What does phrase “he got hammered” mean? When is it appropriate to use


This comes from the movie "Moneyball".

General Manager is trying to sell baseball player Venafro to another baseball team

Steve: "Is (baseball player) Venafro hurt?"
Billy: "No, he's fine. It's just an issue for us."
Steve: "Last couple times, he got hammered."
Billy: "Not his fault. That was us. We misused him."

Best Answer

"Getting hammered" in baseball slang applies to a pitcher and simply means getting hit hard—that is, failing too induce batters to make weak contact (or no contact at all) with one's pitches. Instead, the batters make solid contact, hit line drives or deep flies (often over the fence), and (usually) score lots of runs. This is also sometimes called "getting pounded," "getting shellacked," "getting bombed," "getting torched," etc. One of the great players of the twentieth century, the outfielder Henry Aaron, was nicknamed "Hammerin' Hank" because he hit the ball so hard (and homered so often).

Here is how the exchange, which takes place during the 2002 baseball season, plays out:

Steve: "Is [baseball player] Venafro hurt?" = "Is Venafro [who is a left-handed relief pitcher] trying to play through an injury [which might explain why he is performing so poorly]?"

Billy: "No, he's fine. It's just an issue for us." = The problem isn't with the pitcher; it's with management.

Steve: "Last couple times, he got hammered." = "In his last two appearances [when called upon to pitch in a game], he gave up a lot of hard-hit balls and the opposing team scored a lot of runs."

Billy: "Not his fault. That was us. We misused him." "The problem isn't that Venafro can't help our team win games when used properly; it's that the manager (primarily) and pitching coach (secondarily) are bringing him into games and/or staggering his pitching assignments in a way that fails to take advantage of his strengths as a pitcher and instead exposes his weaknesses."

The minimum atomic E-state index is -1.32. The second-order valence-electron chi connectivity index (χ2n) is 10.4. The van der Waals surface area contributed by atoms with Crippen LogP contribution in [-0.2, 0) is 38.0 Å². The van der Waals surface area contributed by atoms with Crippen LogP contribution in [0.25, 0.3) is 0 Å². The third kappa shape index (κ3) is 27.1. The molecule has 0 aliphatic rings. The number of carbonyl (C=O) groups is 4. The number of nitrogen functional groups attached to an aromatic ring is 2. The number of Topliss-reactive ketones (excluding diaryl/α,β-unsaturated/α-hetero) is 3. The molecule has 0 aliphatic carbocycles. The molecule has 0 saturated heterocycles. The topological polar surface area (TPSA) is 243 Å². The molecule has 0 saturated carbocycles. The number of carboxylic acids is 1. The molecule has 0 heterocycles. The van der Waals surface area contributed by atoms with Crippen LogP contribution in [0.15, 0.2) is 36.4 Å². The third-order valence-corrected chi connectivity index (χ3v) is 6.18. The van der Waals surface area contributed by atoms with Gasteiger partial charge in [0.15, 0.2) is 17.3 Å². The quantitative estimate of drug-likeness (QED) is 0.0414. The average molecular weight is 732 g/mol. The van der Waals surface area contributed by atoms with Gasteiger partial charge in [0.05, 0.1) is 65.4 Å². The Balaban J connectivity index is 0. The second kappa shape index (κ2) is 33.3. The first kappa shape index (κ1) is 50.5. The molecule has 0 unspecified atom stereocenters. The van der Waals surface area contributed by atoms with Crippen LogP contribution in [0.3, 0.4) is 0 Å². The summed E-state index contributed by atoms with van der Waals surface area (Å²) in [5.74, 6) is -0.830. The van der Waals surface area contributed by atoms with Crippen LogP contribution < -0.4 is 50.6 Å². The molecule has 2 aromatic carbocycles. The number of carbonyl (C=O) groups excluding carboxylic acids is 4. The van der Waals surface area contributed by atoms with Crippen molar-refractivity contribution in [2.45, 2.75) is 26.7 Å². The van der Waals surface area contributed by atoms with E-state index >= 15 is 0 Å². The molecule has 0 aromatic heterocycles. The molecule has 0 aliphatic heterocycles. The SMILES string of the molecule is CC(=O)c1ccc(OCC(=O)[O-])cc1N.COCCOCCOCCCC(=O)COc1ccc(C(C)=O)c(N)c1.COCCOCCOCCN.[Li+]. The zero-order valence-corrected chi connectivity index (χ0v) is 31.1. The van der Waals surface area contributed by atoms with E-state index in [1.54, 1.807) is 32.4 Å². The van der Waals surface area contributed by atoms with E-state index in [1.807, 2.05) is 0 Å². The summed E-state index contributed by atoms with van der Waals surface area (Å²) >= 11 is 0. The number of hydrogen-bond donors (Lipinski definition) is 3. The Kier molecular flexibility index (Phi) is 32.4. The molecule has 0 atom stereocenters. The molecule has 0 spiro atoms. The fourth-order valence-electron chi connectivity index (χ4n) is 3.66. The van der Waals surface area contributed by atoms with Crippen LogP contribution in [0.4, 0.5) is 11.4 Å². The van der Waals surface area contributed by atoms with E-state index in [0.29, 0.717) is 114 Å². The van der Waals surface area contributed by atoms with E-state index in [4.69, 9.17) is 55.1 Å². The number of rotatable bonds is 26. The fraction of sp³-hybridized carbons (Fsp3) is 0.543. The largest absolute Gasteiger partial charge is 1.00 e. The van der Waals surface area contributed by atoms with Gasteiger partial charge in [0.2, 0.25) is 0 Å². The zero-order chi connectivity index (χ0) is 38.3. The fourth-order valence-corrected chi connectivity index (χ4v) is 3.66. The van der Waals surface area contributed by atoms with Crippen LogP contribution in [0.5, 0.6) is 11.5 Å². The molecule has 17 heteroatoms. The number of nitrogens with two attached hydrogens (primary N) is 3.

Not to go into too great detail about Moneyball, the thesis of the book (and the movie) is that the Oakland Athletics general manager, Billy Beane, has adopted a highly statistical analysis of baseball players (called sabermetrics) that tracks multiple facets of each player's strengths and weaknesses. In the case of a pitcher, it means identifying things like how well the pitcher performs after varying amounts of rest between games in which he pitches, his split in success between left-handed and right-handed batters, his relative success against power hitters versus slap hitters, his relative performance in day games versus night games, etc., etc.

So when Mike Venafro gets hammered like the mole in whack-a-mole in two consecutive pitching performances, Billy Beane looks at how the manager (Art Howe) is using him in games and concludes that the bad results are due to Howe's ignorance of the statistical details that would dictate the appropriate circumstances for bringing Venafro into a game—or to Howe's unwillingness to make decisions based on those statistical details.

This is a theme of the book (and movie): a brilliant and innovative young general manager (whose genius seems to owe a large but only glancingly acknowledged debt to Bill James's books on sabermetrics) tries to build a superior baseball team without spending a lot of money on big-name players—but to do so must overcome the mulish resistance of old-time baseball men who believe in playing hunches and abiding by various statistically disproven points of received baseball wisdom.

Whatever Billy Beane's opinion of Venafro's abilities may have been at the moment in the film cited in the question above, he sent the pitcher down to triple-A Sacramento of the Pacific Coast league in late July of 2002 and didn't recall him to the major league team until the second week of September. He also didn't attempt to resign Venafro in the off-season. And the next season (2003), Venafro was signed and released by three different teams (Atlanta, Tampa Bay, and Houston) between January 13 and August 29. Impressively, between January 2002 and November 2007, Venafro was on the major league rosters of fourteen different teams (with no repeats); he was traded twice, granted free agency five times, and released six times. So maybe Venafro's getting hammered prior to that scene in Moneyball wasn't entirely Art Howe's fault after all.

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